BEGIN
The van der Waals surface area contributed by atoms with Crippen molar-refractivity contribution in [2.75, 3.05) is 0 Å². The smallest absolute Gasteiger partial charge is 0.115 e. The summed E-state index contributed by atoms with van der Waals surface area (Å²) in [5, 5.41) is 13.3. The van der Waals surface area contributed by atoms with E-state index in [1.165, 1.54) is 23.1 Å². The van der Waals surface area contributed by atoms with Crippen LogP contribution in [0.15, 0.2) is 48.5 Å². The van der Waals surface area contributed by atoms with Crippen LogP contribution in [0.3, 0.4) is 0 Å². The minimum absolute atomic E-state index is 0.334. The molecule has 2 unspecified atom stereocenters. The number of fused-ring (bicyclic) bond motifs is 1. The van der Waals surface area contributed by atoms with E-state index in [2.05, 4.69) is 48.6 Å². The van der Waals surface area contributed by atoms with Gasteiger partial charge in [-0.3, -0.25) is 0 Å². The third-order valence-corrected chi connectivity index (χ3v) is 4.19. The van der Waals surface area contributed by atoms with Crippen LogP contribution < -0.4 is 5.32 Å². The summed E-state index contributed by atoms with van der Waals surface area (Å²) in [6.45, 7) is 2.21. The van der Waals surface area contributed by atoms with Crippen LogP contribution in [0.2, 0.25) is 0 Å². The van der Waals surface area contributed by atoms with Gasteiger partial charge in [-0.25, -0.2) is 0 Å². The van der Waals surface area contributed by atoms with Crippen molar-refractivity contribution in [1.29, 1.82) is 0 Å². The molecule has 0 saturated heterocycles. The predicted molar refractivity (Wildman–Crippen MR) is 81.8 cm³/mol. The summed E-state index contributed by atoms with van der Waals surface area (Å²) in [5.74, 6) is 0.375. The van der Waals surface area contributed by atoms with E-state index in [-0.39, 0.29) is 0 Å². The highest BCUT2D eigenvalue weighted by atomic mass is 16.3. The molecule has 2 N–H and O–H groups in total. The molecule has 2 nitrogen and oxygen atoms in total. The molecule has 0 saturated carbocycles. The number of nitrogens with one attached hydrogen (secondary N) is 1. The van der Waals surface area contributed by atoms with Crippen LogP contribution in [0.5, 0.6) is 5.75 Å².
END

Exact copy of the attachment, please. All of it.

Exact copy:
The van der Waals surface area contributed by atoms with Crippen molar-refractivity contribution in [2.75, 3.05) is 0 Å². The smallest absolute Gasteiger partial charge is 0.115 e. The summed E-state index contributed by atoms with van der Waals surface area (Å²) in [5, 5.41) is 13.3. The van der Waals surface area contributed by atoms with E-state index in [1.165, 1.54) is 23.1 Å². The van der Waals surface area contributed by atoms with Crippen LogP contribution in [0.15, 0.2) is 48.5 Å². The van der Waals surface area contributed by atoms with Crippen LogP contribution in [0.3, 0.4) is 0 Å². The minimum absolute atomic E-state index is 0.334. The molecule has 2 unspecified atom stereocenters. The number of fused-ring (bicyclic) bond motifs is 1. The van der Waals surface area contributed by atoms with E-state index in [2.05, 4.69) is 48.6 Å². The van der Waals surface area contributed by atoms with Gasteiger partial charge in [-0.3, -0.25) is 0 Å². The third-order valence-corrected chi connectivity index (χ3v) is 4.19. The van der Waals surface area contributed by atoms with Crippen LogP contribution < -0.4 is 5.32 Å². The summed E-state index contributed by atoms with van der Waals surface area (Å²) in [6.45, 7) is 2.21. The van der Waals surface area contributed by atoms with Crippen LogP contribution in [0.2, 0.25) is 0 Å². The van der Waals surface area contributed by atoms with Gasteiger partial charge in [-0.25, -0.2) is 0 Å². The van der Waals surface area contributed by atoms with Crippen molar-refractivity contribution in [1.29, 1.82) is 0 Å². The molecule has 0 saturated heterocycles. The predicted molar refractivity (Wildman–Crippen MR) is 81.8 cm³/mol. The summed E-state index contributed by atoms with van der Waals surface area (Å²) in [5.74, 6) is 0.375. The van der Waals surface area contributed by atoms with E-state index in [-0.39, 0.29) is 0 Å². The highest BCUT2D eigenvalue weighted by atomic mass is 16.3. The molecule has 2 N–H and O–H groups in total. The molecule has 2 nitrogen and oxygen atoms in total. The molecule has 0 saturated carbocycles. The number of nitrogens with one attached hydrogen (secondary N) is 1. The van der Waals surface area contributed by atoms with Crippen LogP contribution in [0.5, 0.6) is 5.75 Å².